Chicago censorship of pro-life sign?

Funny, how some things in Chicago just disappear. Like the former
lakefront airport, Meigs Field, bulldozed in a middle-of-the-night
blitzkrieg ordered by Mayor Richard Daley.

Or
a sign posted a few feet outside a North Side abortion clinic, offering women
in difficult, unplanned pregnancies a different, life-affirming
alternative.

Now this wasn't just a crude, hand-painted sign. It was a fancy backlit sign, costing thousands to create and display. It took up the entire side of an empty "periodical stand" similar to those French-looking bus shelters and other "street furniture" that Daley so loves.

But it wasn't just the sign that vanished. The entire structure (what we used to call a newsstand) was gone too. It seemingly vaporized just 10 days after the sign went up Feb. 9, even though the advertiser, Aid for Woman, contracted to have it displayed until May 3.

Someone must have really wanted the sign gone. But who? That's what Susan Barrett, executive director of Aid for Women, would like to know. But, so far, she's had no answers.

Some background: JCDecaux, a French ad firm that sold the ad space to Aid for Women, won a controversial contract in 2002 for a 20-year monopoly on sidewalk advertising in Chicago. For the right to sell the elegant advertising, the company paid the city $200 million. Aid for Women, 8 S. Michigan Ave., took out the ad to promote its alternative counseling, education and other assistance programs to pregnant women entering the Planned Parenthood clinic at LaSalle Drive and Division Street. Aid for Women offers the same caring  attention to troubled women that abortion clinics say they provide -- except for abortions and the pro-choice spin.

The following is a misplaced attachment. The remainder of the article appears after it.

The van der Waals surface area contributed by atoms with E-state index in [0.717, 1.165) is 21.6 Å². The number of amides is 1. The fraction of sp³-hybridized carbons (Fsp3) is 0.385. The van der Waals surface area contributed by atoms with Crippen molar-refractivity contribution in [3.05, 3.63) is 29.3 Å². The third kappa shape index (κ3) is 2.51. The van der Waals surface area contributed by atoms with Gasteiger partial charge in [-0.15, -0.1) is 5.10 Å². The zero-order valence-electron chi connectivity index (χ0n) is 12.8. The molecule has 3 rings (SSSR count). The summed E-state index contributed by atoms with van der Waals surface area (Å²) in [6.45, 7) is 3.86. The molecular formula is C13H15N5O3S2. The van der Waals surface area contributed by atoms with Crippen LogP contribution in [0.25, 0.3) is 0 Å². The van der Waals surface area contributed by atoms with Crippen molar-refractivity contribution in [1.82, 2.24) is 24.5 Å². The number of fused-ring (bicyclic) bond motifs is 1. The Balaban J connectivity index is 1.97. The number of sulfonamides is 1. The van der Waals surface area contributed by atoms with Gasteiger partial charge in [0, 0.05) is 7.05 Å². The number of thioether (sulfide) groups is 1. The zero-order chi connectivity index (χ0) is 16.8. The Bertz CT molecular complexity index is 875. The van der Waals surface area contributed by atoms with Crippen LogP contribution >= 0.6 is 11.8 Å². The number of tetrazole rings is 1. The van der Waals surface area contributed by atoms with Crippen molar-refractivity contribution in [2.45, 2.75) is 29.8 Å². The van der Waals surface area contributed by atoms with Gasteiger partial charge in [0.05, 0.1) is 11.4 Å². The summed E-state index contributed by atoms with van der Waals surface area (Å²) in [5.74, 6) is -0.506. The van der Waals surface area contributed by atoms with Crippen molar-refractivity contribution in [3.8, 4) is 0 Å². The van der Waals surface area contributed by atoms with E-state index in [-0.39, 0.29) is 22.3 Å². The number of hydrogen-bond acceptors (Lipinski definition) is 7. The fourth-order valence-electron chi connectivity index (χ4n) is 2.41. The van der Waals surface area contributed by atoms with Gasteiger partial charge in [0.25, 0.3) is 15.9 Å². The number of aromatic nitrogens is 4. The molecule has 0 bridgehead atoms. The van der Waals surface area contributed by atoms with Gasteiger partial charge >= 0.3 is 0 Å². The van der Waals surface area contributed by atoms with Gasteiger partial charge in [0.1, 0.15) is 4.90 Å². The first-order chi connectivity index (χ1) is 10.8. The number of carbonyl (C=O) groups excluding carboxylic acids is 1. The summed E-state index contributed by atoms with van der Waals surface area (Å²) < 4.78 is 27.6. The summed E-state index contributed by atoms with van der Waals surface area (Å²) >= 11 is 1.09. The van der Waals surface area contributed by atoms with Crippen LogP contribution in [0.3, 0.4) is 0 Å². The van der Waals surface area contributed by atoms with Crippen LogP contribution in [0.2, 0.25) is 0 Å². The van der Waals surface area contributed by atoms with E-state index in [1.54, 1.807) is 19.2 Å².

Some folks will automatically assume that the sign had one of those pro-life images that feature grisly pictures of aborted fetuses. It didn't. In fact, it was a stylish graphic picturing a contemplative, distressed woman with the words, "Unplanned pregnancy? What now?" Printed below was contact information for Aid for Women. That's it.

Why was the sign there in the first place? Some more background.

Last year the city enacted a controversial "bubble ordinance" that prohibits sidewalk counselors from getting any closer than 8 feet away from clinic users. The ordinance also prohibits people "in the public way" from displaying protest signs or "engaging in oral protest, education or counseling" within 50 feet of a health facility's entrance. Pro-life groups and the American Civil Liberties Union opposed the ban as an unconstitutional infringement on free speech rights. So, Aid for Women turned to the sign to help deliver its message.

Supporters of the ordinance, sponsored by Ald. Vi Daley, 43rd, argued that the ordinance is constitutional, citing a 2000 U.S. Supreme Court decision, Hill v. Colorado, that approved such restrictions, as long as they were "narrowly tailored." But it is not a carte blanche prohibition against any form of speech outside the clinics. Any restriction must be "content-neutral" and leave open "ample alternative communication channels" for protesters and counselors. Thus, the sign.